The Need for a Holistic Approach to Your Cybersecurity Program
We see it every day—another security breach causing exposure or theft of debit and credit card information, passwords, intellectual property, or personally identifiable information (i.e., Social Security numbers) and medical data. Breaches have caused millions of dollars’ worth of bad publicity and lost revenue, in addition to the growing cost of breach mitigation and service restoration. With high expectations from the public, and stringent regulations from legislative and industry bodies, never have the pressures on nonprofits been so great to protect their information assets, as well as those of the stakeholders they serve.
At (ISC)², we are working to build a workforce of well-trained and certified people who have the skills and capabilities to deal with cybersecurity challenges. Founded in 1989, our mission is to support and provide members and constituents with credentials, resources and leadership to secure information and deliver value to society.
Bad actors orchestrating breach attempts can fail thousands of times over, but they are relentless. Our global cybersecurity workforce has a small-to-zero margin for error, so the odds are not in their favor. Consequently, they need help from everyone in the organization.
As more organizations leverage cloud-based solutions and services, cybersecurity for nonprofits has become increasingly complex. How can nonprofits face the challenges of the evolving threat landscape? By employing a holistic approach to cybersecurity that continually accounts for financial, human and physical resources, along with outreach/oversight and politics/standards, nonprofits can mount a strong cyber defense.
Developing strategies for improving cybersecurity budget formulation and execution is paramount. It is also important to raise awareness that cybersecurity is a business enabler, and not a hindrance or money-pit cost center. Cybersecurity investments should be requested and managed on a project-by-project and business-unit-by-business-unit basis. A “one-pot-of-money” approach to funding seldom works because it fails to drive awareness of corporate-wide cybersecurity responsibility.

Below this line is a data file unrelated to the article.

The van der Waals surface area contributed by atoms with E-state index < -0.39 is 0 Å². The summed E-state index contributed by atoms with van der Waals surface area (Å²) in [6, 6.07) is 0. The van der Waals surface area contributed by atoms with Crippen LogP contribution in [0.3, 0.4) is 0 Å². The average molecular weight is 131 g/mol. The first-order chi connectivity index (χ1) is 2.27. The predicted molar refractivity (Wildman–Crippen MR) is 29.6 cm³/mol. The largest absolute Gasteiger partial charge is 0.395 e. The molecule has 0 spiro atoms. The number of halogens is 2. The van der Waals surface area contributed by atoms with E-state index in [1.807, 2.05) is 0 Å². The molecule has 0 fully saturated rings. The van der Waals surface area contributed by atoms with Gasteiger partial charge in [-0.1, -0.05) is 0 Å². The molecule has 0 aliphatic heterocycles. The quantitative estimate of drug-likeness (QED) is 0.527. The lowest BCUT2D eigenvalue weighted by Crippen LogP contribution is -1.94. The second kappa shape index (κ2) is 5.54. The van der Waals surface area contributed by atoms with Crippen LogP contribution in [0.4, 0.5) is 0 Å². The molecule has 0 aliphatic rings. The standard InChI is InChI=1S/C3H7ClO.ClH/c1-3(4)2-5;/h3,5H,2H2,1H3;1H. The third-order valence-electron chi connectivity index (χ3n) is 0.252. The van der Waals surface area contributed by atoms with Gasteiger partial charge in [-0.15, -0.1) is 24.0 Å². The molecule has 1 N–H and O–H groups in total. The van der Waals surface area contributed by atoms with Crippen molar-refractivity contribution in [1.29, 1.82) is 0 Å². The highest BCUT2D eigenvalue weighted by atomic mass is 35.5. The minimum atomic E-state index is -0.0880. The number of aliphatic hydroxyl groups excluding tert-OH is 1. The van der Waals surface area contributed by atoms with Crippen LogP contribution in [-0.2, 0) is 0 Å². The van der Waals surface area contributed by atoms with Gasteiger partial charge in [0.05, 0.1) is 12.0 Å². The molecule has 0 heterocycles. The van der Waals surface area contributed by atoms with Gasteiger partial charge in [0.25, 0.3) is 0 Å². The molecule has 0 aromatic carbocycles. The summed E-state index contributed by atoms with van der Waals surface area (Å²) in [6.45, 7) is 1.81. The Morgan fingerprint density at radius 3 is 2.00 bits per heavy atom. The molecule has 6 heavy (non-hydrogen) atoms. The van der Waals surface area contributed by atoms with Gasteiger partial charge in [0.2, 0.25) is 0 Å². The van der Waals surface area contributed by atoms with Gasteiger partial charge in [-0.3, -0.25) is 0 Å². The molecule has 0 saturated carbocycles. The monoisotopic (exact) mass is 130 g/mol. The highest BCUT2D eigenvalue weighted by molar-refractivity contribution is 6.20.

People drive the work, and without them a cybersecurity program goes nowhere. Organizations also need to invest in their cybersecurity workforce, and cybersecurity professionals need to commit to lifelong learning. Establishing cybersecurity as a responsibility of all employees is critical, and building cybersecurity desired-outcomes into all employee performance plans—including the C-Suite—is essential.
Leadership must constantly assess physical resource requirements and manage the delta between what is on-hand and what is needed to support a holistic cybersecurity program. For example, assessing IT infrastructure and corporate facilities, and performing ongoing data valuation and privacy assessments. As part of the assessment, there should be ongoing consideration of the right mix of capital versus operating-expense model solutions (i.e., on-premise/cloud and insourcing/outsourcing). To avoid solutions sprawl and wasted investment, it’s also important to align the acquisition of cybersecurity tools with enterprise architecture.
There’s a need for continual assessment to determine how well cybersecurity outreach is working with all stakeholders. The ability to communicate is key, and transparency is the best policy. The better we are with our stakeholder outreach, the better relationships we will have with our oversight organizations (e.g., boards, auditors and regulators).
From office politics to government politics, there are always implications to consider. Governmental, corporate and office politics are always in play and can represent change management benefits and obstacles. Even requiring standardized annual end-user security training or strong password standards can become political. Striving for standards can drive organizational politics, and political objectives can drive the need for standards. Never underestimate how powerful (positive or negative) the political dynamics can be, and how challenging it is to establish enterprise standards.
To establish and sustain a holistic cybersecurity program requires a comprehensive and understandable business value-proposition that is blatantly obvious to even the casual observer. Building a strong cyber defense means having a workforce of well-trained and certified people who are capable of recognizing and mitigating threats to information assets and associated infrastructure. The right complement of financial, human and physical resources working in concert provides the best opportunity for efficient, effective and sustained results. Meaningful cybersecurity programs do not evolve organically. Establish a comprehensive plan, and work the plan.